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DISCOVERY

Da Bianca Trattoria

January 23, 1991|ELENA BRUNET

"In Italy, eating is like a rite: Food is as important as religion and politics," said Bianca Bavand, owner of Da Bianca Trattoria. "It's something to keep the family together."

Bavand works the dining room like a good hostess, stopping at every table to chat with customers who either already are, or may soon become, her friends. She pointed out a couple who had been dining at the restaurant since it opened last May. And a group of people at that other table, she said, are regulars.

The intimate atmosphere of this comfortable dining room with 17 tables is only one of the attractions. The proof is most certainly in the taste, in the entrees made with fresh ingredients (homemade pasta, vegetables, fish freshly caught and veal newly arrived from the butcher) and in the inventiveness of the cook.

"We make everything ourselves," Bavand said. "Everything has to come fresh, not from a box."

"That's the secret of cooking--the freshness, and the simplicity," she continued. Not for her a sauce that cooks for eight hours or dishes overburdened with a single spice that dominates the taste. "It's the blend of things that makes a real chef."

Regular customers are eager to try new things because they trust the talents of Da Bianca's Italian cook, Enrico Giordano. As a result, most items are ordered from the chalkboard that lists the day's specials, Bavand said.

"Enrico always makes me something I'll like," one customer told Bavand. "He always surprises me." The man had never bothered to read the menu.

Bavand gives credit to her customers for the variety in their cuisine. "It's wonderful to be in this place (the restaurant) because it gives us incentive" to create new dishes that customers are willing to try. "The best thing is the people who come here," she said.

She had never worked in a restaurant before she and her husband, Artie, who had been a restaurant manager in Pasadena and Glendale, opened their first restaurant in Irvine nine years ago. The native of Sicily was one of 13 children born on a farm surrounded by their family vineyards. Her father wouldn't allow her to work, she said. It wasn't until she came to the United States 30 years ago that she held any job before she married and raised her three children.

Located at the eastern end of Chapman Avenue at Newport Boulevard, in the city of Orange, Da Bianca Trattoria wouldn't appear to be centrally located, but this doesn't seem to deter their customers. Its most prominent neighbor within the community is the Pacific Ranch Markets.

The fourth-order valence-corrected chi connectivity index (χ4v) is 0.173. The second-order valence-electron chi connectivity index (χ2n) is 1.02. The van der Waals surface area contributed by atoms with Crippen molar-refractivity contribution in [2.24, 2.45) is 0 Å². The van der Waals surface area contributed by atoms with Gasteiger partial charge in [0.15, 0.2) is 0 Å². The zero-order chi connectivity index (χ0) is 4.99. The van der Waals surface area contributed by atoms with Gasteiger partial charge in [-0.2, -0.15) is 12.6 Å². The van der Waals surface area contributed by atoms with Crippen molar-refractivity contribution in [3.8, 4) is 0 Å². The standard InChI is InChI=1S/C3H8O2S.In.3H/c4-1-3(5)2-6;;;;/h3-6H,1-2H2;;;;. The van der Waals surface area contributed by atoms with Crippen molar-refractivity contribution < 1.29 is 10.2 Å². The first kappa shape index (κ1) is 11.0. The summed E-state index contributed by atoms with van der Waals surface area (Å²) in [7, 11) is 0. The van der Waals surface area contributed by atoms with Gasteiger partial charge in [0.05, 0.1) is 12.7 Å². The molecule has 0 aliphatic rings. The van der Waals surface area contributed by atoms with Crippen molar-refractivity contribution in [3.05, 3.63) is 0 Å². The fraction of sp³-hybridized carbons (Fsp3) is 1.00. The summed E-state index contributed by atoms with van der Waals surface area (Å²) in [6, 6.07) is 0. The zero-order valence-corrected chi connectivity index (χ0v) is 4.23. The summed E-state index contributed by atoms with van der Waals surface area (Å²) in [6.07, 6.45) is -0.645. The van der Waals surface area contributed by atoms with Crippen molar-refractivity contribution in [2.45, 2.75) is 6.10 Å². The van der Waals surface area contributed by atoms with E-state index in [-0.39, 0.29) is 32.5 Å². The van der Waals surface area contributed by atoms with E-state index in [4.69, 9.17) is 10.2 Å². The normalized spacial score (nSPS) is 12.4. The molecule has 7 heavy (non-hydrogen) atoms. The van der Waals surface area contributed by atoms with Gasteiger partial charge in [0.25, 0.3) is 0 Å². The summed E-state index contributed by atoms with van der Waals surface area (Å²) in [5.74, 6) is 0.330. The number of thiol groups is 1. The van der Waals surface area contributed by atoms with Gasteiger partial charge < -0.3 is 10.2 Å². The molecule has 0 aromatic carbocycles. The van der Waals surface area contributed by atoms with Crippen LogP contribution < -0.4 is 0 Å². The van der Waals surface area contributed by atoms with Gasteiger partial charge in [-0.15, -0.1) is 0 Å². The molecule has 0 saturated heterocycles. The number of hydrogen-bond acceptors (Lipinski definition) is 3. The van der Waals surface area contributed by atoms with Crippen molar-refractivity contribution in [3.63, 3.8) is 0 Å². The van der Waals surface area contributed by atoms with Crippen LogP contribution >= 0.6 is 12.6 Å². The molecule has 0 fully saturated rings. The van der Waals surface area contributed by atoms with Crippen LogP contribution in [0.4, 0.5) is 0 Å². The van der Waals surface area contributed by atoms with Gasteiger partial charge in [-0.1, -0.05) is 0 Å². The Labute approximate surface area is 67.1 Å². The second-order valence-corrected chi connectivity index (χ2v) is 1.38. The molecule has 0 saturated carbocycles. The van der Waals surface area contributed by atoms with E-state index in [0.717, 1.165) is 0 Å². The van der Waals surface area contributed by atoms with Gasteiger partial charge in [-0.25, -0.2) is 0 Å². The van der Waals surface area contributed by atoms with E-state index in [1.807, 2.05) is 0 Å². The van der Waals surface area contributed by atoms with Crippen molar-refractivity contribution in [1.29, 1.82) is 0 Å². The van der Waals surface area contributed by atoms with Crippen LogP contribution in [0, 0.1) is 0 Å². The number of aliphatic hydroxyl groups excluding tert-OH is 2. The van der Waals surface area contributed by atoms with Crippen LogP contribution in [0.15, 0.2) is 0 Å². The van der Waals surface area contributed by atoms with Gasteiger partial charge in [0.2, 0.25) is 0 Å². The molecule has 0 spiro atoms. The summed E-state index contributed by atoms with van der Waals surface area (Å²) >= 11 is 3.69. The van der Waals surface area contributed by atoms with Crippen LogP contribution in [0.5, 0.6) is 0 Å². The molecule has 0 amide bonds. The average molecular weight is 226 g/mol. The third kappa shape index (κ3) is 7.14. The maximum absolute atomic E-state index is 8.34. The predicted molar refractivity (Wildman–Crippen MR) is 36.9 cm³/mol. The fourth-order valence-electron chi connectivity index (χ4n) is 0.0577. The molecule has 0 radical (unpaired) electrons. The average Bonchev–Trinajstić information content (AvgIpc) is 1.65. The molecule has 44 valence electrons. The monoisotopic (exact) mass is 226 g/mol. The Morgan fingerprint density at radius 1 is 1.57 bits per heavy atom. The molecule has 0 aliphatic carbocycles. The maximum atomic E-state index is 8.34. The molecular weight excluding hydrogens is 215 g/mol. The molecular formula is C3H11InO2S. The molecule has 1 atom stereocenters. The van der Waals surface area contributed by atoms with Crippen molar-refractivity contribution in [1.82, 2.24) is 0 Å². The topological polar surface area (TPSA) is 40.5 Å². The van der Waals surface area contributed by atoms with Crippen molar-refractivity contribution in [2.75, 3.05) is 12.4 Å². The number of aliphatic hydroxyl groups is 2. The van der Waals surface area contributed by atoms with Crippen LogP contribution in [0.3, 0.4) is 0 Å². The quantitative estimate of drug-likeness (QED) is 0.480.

Only one dish represents typical Sicilian fare: involtini di pescespada (thinly sliced swordfish wrapped around shrimp, bread crumbs, herbs and later grilled). Other menu offerings represent all areas of Italy, as is suggested by a pair of line drawings of the Italian coastline bordering the menu. From Palermo comes arancini (rice, chopped chicken, mozzarella cheese, peas and Bolognese sauce, shaped like an orange and deep-fried), as does the cannoli alla Siciliana (a pastry shell filled with ricotta cheese and wipped cream, and topped with powdered sugar), which Bavand prepares herself. She also prefers to serve her own rendering of oso buco (veal shank), which she makes as well.

The most popular items are ravioli filled with salmon, the spigola a la Calabrese (grilled sea bass served on a bed of linguine topped with chopped, uncooked tomato, olive oil and garlic), and an appetizer, crochetta di patata (croquette filled with mashed potatoes).

Only a counter separates the cook performing his culinary magic from the seated guests: The open kitchen fills one corner of the dining room. Three external walls are made of glass, and the bright sun shining through at midday may tempt diners to wear sunglasses.

A love of food and cooking are intrinsic to the Italian culture. "Everyone knows how to cook," Bavand said. But when there's passion in the mix, a chef won't be satisfied until a dish is cooked to perfection. As Bavand put it, "It's a matter of pride."

Hours: Lunch, 11:30 a.m.-2 p.m. Monday through Friday; dinner, 5-10 p.m. seven nights a week.

Address: 7448 E. Chapman Ave. (at Newport Boulevard), Orange

Telephone: (714) 289-1508

Miscellaneous Information: Da Bianca's sister restaurant, La Trattoria, is at 5408 Walnut Ave. (at the corner of Jeffrey Road in Orange Tree Square), Irvine.

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